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The Honor of Public Service and the Need for Civility

The honor of public service comes from performing in line with each organization’s mission, values, and standards.

December 9, 2013

As federal workers struggle with the aftereffects of the shutdown, challenges to their organizations’ budgets – let alone existence, pay freezes, hiring freezes, and potential staff cutbacks – it’s a good time to recall what President John F. Kennedy said about government employment more than 50 years ago.

Let the public service be a proud and lively career. And let every man and woman who works in any area of our national government, in any branch, at any level, be able to say with pride and with honor in future years: "I served the United States government in that hour of our nation's need.

Kennedy recognized that those employed by the federal government occupy a special role. It’s not a mistake that they are referred to as public servants. They maintain our national forests and parks; administer Medicare, Social Security, Medicaid and veterans’ benefits; provide a strong national defense both in and outside of the United States; enforce our laws; provide security at our borders; and assure that our airways, highways and waterways are safe. They perform thousands of other functions which contribute to our way of life, security, and overall community as a united people. They work for us.

Often, the value they add to our society is overlooked even as they labor under challenging occupational and personal conditions. During October’s shutdown, many in the federal government suffered wage losses and resulting hardships. For example, Transportation Security Administration security workers, who inspect our luggage and carry-ons, had their pay suspended during the government’s closure. Yet, by law, they were required to work all the while uncertain as to when or even if they would be compensated. One such worker, Gerardo Hernandez, lost his life as a result of an individual act of violence at the Los Angeles International airport just days after normal operations resumed.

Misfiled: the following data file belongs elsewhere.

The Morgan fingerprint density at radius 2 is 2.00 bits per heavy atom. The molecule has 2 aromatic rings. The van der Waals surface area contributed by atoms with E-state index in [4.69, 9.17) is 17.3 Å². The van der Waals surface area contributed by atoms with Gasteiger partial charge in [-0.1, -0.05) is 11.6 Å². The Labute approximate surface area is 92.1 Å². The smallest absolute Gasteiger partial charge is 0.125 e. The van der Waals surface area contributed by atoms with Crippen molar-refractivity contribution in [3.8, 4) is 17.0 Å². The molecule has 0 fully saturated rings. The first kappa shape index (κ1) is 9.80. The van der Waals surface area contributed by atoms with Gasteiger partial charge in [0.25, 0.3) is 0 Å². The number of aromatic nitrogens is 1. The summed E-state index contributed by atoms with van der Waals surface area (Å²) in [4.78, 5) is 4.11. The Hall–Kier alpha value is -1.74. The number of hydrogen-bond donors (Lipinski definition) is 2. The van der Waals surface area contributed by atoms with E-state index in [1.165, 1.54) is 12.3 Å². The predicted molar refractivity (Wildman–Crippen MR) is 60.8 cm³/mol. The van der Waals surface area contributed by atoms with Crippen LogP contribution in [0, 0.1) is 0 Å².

Like the rest of us, federal employees worry about their careers, families, opportunities, and futures. In periods of such frustration, when pay, jobs, and the public’s very perception of the importance of federal service is at risk, it is hard to stay focused, engaged, and committed to key responsibilities. It would be challenging for any of us under these type circumstances.

Nearly 40 years ago, I got my first law job as a trial attorney with the Equal Employment Opportunity Commission in Atlanta. When I arrived, we did not have a Regional Attorney responsible for running our office and making key staffing, resource, and litigation decisions. A temporary appointee filled the role. I can still recall the water cooler talk, the office chats, the distractions caused when we did not know who would lead us, or when a choice would be made and announced. The uncertainty clearly affected us. We did our work but the truth is, it cut into our productivity.